• the distribution of marijuana to minors;
  • revenue from the sale of marijuana from going to criminal enterprises, gangs and cartels;
  • the diversion of marijuana from states where it is legal under state law in some form to other states;
  • state-authorized marijuana activity from being used as a cover or pretext for the trafficking of other illegal drugs or other illegal activity;
  • violence and the use of firearms in the cultivation and distribution of marijuana
  • drugged driving and the exacerbation of other adverse public health consequences associated with marijuana use;
  • growing of marijuana on public lands and the attendant public safety and environmental dangers posed by marijuana production on public lands;
  • preventing marijuana possession or use on federal property.
The eight high-priority areas leave prosecutors bent on targeting marijuana businesses with a fair amount of leeway, especially the exception for "adverse public health consequences."
(Eric Holder Says). I think like all government pronouncements these days, we will have to wait and see.

The previous post in this series is here.

We Ain't Got Nuthin' Yet, Blues Magoos (lyrics here):


Wednesday, August 28, 2013

The Queens of Stalingrad - 3

Gotta LOVEINT
In this series we have been taking a look at the unhinged military NSA  and its spying on Americans 24/7.

Along with that we have taken a look at those who are their enablers.

We now find out that they are also, while spying on you, checking out your love life.

It is called "LOVEINT" in military NSA parlance, but out on "main street" where Americans live and work it is called Voyeurism:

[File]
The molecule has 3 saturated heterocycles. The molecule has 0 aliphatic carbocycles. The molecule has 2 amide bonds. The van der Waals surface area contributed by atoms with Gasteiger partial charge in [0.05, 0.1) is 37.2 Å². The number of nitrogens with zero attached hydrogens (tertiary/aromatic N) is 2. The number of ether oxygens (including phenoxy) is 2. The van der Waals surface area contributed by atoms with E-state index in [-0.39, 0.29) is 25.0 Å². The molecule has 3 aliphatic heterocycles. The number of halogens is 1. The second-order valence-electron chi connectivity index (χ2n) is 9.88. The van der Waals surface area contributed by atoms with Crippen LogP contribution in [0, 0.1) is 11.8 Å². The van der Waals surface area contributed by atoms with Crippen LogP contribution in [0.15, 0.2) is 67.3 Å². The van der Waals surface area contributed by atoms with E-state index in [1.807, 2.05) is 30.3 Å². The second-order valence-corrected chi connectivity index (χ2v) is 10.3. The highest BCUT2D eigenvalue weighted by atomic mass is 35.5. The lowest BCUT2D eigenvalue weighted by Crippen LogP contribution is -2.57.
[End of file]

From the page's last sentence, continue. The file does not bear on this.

Voyeurism is the sexual interest in or practice of spying on people engaged in intimate behaviors, such as undressing, sexual activity, or other actions usually considered to be of a private nature.
(Wikipedia, "Voyeurism"). The use of this practice was recently scripted reported on by main stream media:
National Security Agency officers on several occasions have channeled their agency’s enormous eavesdropping power to spy on love interests, U.S.
Putin on the Ritz
officials said.

The practice isn’t frequent — one official estimated a handful of cases in the last decade — but it’s common enough to garner its own spycraft label: LOVEINT.

Spy agencies often refer to their various types of intelligence collection with the suffix of “INT,” such as “SIGINT” for collecting signals intelligence, or communications; and “HUMINT” for human intelligence, or spying.

The “LOVEINT” examples constitute most episodes of willful misconduct by NSA employees, officials said.
(WSJ). As we pointed out in the previous post, these kinds of tactics were used by J. Edgar Hoover as a means of getting his way by intimidating various government officials:
“The moment [Hoover] would get something on a senator,” said William Sullivan, who became the number three official in the bureau under Hoover, “he’d send one of the errand boys up and advise the senator that ‘we’re in the course of an investigation, and we by chance happened to come up with this data on your daughter. But we wanted you to know this. We realize you’d want to know it.’ Well, Jesus, what does that tell the senator? From that time on, the senator’s right in his pocket.”
(Hoover’s Secret Files, emphasis added). No doubt military NSA officials are lying about the quantity of LOVEINT episodes and no doubt they are officially using it for blackmail (and the like) of politicians and government officials (ACLU vs. Clapper, Alexander, Hagel, Holder, and Mueller - 3).

On or about today's date fifty years ago, the father of the spirit of military NSA spying machinations, Queen of Stalingrad J. Edgar Hoover, tried to kill anything that had civil rights "movement."

Anything that had civil rights movement --he tried to kill with lies:
The march also attracted a slew of celebrities, including Marlon Brando, Charlton Heston, Harry Belafonte, Burt Lancaster, Paul Newman, Joan Baez and Bob Dylan. Some flew in despite being “advised” on the orders of FBI director J Edgar Hoover to withdraw support from the “Communist-organised” march.